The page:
As an agency specialising in building eCommerce websites, I spend a lot of time helping clients decide whether Magento 2 is the right platform for their business or not.
It’s an important decision given the choice you make will form your eCommerce strategy for years to come.
Magento 1 was a solution for all sized retailers, however, Magento 2 has changed its position to cater predominantly for relatively complex B2B/B2C retailers and wholesalers (e.g. complex catalog, multiple storefronts, international customer base, custom functionality, etc.)
My personal suggestion is if you’re a simple B2C retailer with no plans to add any complexity is you should consider moving to a SaaS platform – it will be far more cost effective and you’ll get all the functionality you require. If your requirements are (or are likely to become) more complex or custom than those of a small B2C retailer, then you should consider Magento 2.
In this article, I will look specifically at the pros and cons of Magento. It should give you a good understanding of the offering of Magento and a form a benchmark to compare against other eCommerce platforms.
If you have ambitions to continually grow the business, then Magento will help support that growth with it being a fully scalable platform. What this means is that you won’t be limited by the number of products, orders, features or functions.
When choosing an eCommerce platform, not only should you consider the immediate requirements, but also what you will require in the next 1-5 years or even more. You want to avoid re-platforming again on the basis your current platform doesn’t support your growth plans. Magento is a platform you’re very unlikely to out-grow.
With Magento being Open Source, any feature your business requires can be developed (providing the feature isn’t already part of Magento native functionality). This is seen as a huge benefit if your business has custom requirements or you foresee your business to have custom requirements in the future.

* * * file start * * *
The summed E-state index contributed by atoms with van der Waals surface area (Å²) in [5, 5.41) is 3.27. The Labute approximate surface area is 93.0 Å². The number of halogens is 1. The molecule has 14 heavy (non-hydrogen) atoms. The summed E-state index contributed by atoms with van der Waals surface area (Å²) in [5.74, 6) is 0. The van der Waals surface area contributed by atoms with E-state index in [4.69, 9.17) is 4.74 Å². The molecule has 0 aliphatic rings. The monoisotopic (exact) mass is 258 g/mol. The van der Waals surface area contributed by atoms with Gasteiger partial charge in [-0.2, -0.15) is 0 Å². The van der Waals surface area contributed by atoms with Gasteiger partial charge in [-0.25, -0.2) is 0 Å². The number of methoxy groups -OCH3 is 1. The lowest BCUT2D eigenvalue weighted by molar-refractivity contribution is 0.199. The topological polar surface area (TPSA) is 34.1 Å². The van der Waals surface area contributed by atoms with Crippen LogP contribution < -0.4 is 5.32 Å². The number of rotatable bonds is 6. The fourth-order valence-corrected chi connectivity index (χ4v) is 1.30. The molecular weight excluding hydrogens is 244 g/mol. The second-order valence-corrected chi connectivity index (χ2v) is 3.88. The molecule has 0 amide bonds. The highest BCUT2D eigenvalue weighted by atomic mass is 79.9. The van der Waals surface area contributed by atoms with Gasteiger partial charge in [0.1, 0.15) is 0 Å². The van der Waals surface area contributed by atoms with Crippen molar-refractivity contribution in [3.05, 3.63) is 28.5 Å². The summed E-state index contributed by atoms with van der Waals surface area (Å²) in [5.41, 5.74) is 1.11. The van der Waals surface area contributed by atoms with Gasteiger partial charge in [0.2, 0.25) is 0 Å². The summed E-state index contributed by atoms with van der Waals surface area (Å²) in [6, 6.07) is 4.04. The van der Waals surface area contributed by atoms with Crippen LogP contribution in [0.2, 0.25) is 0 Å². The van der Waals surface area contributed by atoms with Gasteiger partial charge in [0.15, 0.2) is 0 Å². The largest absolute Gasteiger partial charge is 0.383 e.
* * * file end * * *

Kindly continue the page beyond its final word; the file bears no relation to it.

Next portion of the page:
This is often seen as a major plus when compared to SaaS-based eCommerce platforms.
If you have more than one store, Magento natively supports a multi-store business. You can manage multiple stores from a single admin area making the management of your business easier.
Magento is built for complex eCommerce businesses that undoubtedly will have a number of systems they use to operate their business. Magento’s open-source framework allows practically any third-party system to be integrated into your Magento website.
If you do not currently have any third-party systems integrated with your website, you should envisage how your business will grow over the course of 3 to 5 years or more. There’s a good chance you’ll need your website to talk to another system, be it accounting, fulfilment, ERP, CRM, warehouse management or something else.
Magento offers built-in SEO features enabling you to easily optimise your product pages with best SEO practices. This is an important aspect of your online marketing and shouldn’t be overlooked.
Magento has a dedicated marketing place for extensions. These are developed by the community as a cheaper alternative to developing a feature from scratch. Using extensions can drive down cost.
With Magento having been around for more than 10 years, the ecosystem has a large global community of Magento specialist developers and consultants. This is an important aspect into the support available along with the commitment to constantly improve the platform.
Magento 2 is a resource-hungry platform. This means that an appropriate server will be needed to ensure the website front-end and back-end doesn’t lag. Our partners Sonassi and UK Fast specialise in Magento 2 hosting who we recommend. The cost will depend on the specific requirements of the website. Cost will start from £200 per month
Time to build
Due to Magento’s complex structure (that is built for flexibility), the time needed to build a website is longer compared to other platforms (more often than not).
As Magento is a self-hosted platform, updates and security patches need to be made by the developer to ensure the website is fully up to date. Each update can vary in time to implement depending on the type of update which will dictate the cost.
There isn’t a definitive answer as to which platform you should choose. The decisions depend on a variety of factors such as your business model, features required, budget and importance of the website.
Magento is generally a more expensive option than other platforms. What you do get in return is a feature-rich and highly flexible platform that may be worth the investment.
Please feel free to each out to me if you do have any questions.